(More at HubbleSite.com)
 

Robby

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Hubble Marks 30 Years in Space with Tapestry of Blazing Starbirth

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A colorful image resembling a cosmic version of an undersea world teeming with stars is being released to commemorate the Hubble Space Telescope's 30 years of viewing the wonders of space.

In the Hubble portrait, the giant red nebula (NGC 2014) and its smaller blue neighbor (NGC 2020) are part of a vast star-forming region in the Large Magellanic Cloud, a satellite galaxy of the Milky Way, located 163,000 light-years away. The image is nicknamed the "Cosmic Reef," because NGC 2014 resembles part of a coral reef floating in a vast sea of stars.

Some of the stars in NGC 2014 are monsters. The nebula's sparkling centerpiece is a grouping of bright, hefty stars, each 10 to 20 times more massive than our Sun. The seemingly isolated blue nebula at lower left (NGC 2020) has been created by a solitary mammoth star 200,000 times brighter than our Sun. The blue gas was ejected by the star through a series of eruptive events during which it lost part of its outer envelope of material.

(More at HubbleSite.com)
 

Robby

The News Robot
Hubble Uncovers Concentration of Small Black Holes

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The idea that black holes come in different sizes may sound a little odd at first. After all, a black hole by definition is an object that has collapsed under gravity to an infinite density, making it smaller than the period at the end of this sentence. But the amount of mass a black hole can pack away varies widely from less than twice the mass of our Sun to over a billion times our Sun's mass. Midway between are intermediate-mass black holes (IMBHs) weighing roughly hundreds to tens of thousands of solar masses. So, black holes come small, medium, and large.

However, the IMBHs have been elusive. They are predicted to hide out in the centers of globular star clusters, beehive-shaped swarms of as many as a million stars. Hubble researchers went hunting for an IMBH in the nearby globular cluster NGC 6397 and came up with a surprise. Because a black hole cannot be seen, they carefully studied the motion of stars inside the cluster, that would be gravitationally affected by the black hole's gravitational tug. The amplitudes and shapes of the stellar orbits led to the conclusion that there is not just one hefty black hole, but a swarm of smaller black holes – a mini-cluster in the core of the globular.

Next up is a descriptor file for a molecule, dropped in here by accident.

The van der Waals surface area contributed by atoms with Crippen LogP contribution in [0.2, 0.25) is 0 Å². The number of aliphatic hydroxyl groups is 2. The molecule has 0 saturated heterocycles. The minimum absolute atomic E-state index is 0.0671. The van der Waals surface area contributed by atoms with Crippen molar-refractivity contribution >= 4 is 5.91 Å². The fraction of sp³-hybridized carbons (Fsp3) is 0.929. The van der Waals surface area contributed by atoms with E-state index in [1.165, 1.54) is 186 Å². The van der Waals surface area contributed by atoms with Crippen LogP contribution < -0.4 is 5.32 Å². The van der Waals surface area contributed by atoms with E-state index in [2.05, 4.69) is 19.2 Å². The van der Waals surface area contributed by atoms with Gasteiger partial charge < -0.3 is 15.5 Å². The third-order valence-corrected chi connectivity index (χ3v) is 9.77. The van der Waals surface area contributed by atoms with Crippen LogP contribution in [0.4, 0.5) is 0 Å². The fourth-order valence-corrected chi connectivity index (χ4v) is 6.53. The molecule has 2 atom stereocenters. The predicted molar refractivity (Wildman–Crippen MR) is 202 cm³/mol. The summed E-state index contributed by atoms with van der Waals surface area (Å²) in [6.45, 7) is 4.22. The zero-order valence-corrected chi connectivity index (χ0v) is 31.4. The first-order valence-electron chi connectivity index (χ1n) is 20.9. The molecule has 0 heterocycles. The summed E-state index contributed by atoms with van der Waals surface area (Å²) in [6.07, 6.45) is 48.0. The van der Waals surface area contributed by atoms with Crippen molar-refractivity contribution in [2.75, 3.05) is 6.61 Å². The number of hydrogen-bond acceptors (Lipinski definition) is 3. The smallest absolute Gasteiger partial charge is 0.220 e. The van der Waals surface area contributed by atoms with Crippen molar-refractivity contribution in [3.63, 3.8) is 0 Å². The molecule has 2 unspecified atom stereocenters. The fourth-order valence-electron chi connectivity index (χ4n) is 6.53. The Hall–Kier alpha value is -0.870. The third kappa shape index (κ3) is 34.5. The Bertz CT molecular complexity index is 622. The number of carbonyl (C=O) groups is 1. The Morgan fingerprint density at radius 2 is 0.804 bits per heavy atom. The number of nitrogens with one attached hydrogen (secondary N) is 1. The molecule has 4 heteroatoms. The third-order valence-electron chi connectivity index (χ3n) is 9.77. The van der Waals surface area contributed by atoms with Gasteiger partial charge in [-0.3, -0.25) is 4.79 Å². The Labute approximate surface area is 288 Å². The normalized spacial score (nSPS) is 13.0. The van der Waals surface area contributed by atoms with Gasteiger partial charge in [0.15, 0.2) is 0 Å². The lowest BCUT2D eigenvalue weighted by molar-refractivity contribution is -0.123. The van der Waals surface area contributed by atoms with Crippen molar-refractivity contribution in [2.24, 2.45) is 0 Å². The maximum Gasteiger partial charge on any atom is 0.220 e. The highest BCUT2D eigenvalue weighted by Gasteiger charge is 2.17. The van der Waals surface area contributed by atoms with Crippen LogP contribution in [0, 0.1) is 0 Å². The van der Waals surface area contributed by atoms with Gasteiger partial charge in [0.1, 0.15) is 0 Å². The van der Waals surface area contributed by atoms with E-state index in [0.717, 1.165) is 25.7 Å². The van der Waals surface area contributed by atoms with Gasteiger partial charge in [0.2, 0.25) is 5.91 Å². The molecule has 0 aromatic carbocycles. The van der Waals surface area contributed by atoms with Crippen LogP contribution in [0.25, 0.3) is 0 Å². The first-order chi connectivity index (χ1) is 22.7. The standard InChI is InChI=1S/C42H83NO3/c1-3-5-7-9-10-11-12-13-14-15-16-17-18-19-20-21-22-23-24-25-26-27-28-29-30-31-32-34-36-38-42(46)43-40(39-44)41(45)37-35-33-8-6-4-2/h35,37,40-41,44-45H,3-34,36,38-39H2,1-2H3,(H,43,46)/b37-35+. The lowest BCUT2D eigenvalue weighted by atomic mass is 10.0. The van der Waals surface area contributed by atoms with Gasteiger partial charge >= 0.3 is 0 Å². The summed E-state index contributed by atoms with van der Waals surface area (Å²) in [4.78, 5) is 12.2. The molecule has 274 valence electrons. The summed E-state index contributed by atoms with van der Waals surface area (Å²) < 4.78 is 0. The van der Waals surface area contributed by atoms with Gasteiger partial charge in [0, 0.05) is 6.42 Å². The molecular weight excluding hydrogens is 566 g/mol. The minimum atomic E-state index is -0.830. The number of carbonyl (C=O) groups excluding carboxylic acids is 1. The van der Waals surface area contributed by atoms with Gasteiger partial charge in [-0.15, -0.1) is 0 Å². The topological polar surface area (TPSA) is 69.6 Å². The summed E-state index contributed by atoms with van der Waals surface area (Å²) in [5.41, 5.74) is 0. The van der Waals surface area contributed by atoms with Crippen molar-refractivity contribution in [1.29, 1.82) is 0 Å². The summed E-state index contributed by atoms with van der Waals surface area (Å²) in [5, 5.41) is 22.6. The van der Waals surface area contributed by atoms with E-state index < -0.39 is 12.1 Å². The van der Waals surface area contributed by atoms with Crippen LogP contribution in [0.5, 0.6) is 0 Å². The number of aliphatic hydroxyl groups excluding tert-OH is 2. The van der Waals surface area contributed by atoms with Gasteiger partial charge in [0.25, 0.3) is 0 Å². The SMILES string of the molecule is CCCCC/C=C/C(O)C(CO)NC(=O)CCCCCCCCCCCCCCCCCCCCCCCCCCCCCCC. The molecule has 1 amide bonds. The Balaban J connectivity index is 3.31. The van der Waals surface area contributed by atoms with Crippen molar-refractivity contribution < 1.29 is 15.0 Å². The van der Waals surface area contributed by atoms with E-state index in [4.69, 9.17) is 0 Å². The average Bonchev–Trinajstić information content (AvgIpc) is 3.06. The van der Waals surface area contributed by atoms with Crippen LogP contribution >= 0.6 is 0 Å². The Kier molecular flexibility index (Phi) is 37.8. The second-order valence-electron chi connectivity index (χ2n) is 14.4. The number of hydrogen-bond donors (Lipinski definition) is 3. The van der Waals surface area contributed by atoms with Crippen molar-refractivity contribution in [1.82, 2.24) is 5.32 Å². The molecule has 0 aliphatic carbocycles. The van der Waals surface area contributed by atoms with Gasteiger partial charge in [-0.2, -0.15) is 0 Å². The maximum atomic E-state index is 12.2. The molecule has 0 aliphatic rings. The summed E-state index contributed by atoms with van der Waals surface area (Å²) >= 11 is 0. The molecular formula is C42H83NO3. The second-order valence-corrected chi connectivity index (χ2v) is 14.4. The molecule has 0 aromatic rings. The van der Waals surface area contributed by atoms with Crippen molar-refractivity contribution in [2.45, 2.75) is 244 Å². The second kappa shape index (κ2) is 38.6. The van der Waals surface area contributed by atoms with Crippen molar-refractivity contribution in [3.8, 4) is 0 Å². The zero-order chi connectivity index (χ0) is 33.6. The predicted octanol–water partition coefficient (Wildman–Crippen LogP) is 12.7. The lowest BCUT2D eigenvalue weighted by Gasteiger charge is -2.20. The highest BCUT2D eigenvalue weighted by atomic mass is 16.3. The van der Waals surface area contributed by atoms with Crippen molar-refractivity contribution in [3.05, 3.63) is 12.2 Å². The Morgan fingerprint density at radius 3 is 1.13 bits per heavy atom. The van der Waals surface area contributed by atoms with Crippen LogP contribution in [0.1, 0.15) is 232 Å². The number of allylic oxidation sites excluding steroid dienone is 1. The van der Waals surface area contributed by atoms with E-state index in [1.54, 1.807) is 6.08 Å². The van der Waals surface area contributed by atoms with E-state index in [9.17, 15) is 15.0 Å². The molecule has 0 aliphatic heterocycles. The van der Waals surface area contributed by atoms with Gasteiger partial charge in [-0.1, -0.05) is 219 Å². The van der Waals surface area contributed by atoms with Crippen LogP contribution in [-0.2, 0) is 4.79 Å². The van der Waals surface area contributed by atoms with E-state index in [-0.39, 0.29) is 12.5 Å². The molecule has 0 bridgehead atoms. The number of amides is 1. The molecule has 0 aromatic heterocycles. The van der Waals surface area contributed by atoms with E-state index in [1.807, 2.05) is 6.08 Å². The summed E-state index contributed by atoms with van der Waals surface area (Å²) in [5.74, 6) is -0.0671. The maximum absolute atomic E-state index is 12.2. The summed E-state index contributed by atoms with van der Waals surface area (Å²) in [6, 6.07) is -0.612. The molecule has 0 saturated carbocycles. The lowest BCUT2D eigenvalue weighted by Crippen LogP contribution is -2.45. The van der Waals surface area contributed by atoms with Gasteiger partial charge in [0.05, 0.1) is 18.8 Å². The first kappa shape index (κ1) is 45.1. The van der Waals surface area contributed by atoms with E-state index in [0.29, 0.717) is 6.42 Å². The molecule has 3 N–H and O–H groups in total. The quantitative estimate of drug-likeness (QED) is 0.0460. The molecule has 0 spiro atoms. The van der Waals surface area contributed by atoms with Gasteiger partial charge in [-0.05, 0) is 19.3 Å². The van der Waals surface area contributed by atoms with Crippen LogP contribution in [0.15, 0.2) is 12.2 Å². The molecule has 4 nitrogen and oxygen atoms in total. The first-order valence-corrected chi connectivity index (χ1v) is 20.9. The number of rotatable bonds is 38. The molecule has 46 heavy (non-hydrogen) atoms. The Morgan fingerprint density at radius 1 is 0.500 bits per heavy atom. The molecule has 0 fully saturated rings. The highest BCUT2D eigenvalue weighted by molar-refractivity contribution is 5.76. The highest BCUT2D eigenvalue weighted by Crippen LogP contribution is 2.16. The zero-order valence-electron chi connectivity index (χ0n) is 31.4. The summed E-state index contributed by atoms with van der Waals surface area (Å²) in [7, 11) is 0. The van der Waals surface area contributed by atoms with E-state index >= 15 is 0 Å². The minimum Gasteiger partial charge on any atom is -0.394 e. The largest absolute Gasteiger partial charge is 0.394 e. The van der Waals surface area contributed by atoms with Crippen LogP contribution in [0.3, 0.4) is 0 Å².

Why are the black holes hanging out together? A gravitational pinball game takes place inside globular clusters where more massive objects sink to the center by exchanging momentum with smaller stars, that then migrate to the cluster's periphery. The central black holes may eventually merge, sending ripples across space as gravitational waves.

(More at HubbleSite.com)
 

Robby

The News Robot
Science Release: Hubble Uncovers Concentration of Small Black Holes

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Scientists were expecting to find an intermediate-mass black hole at the heart of the globular cluster NGC 6397, but instead they found evidence of a concentration of smaller black holes lurking there. New data from the NASA/ESA Hubble Space Telescope have led to the first measurement of the extent of a collection of black holes in a core-collapsed globular cluster.

(More at HubbleSite.com)
 

Robby

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Giant Radio Jet Coming from Wrong Kind of Galaxy

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These are composite images of the galaxy 0313-192, the first spiral galaxy known to be producing a giant radio-emitting jet. The image at left represents two views of the galaxy that astronomers have combined into one photograph. The view of the galaxy and its surrounding environment was taken by the Hubble Space Telescope's Advanced Camera for Surveys. The red material in the image represents the radio-emitting jet, which was taken by the Very Large Array. The galaxy is seen edge-on. At right is a close-up of the Hubble telescope image. Another red overlay from a higher-resolution Very Large Array picture shows the inner portion of the jet.

(More at HubbleSite.com)
 

Robby

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Comet Makes a Pit Stop Near Jupiter's Asteroids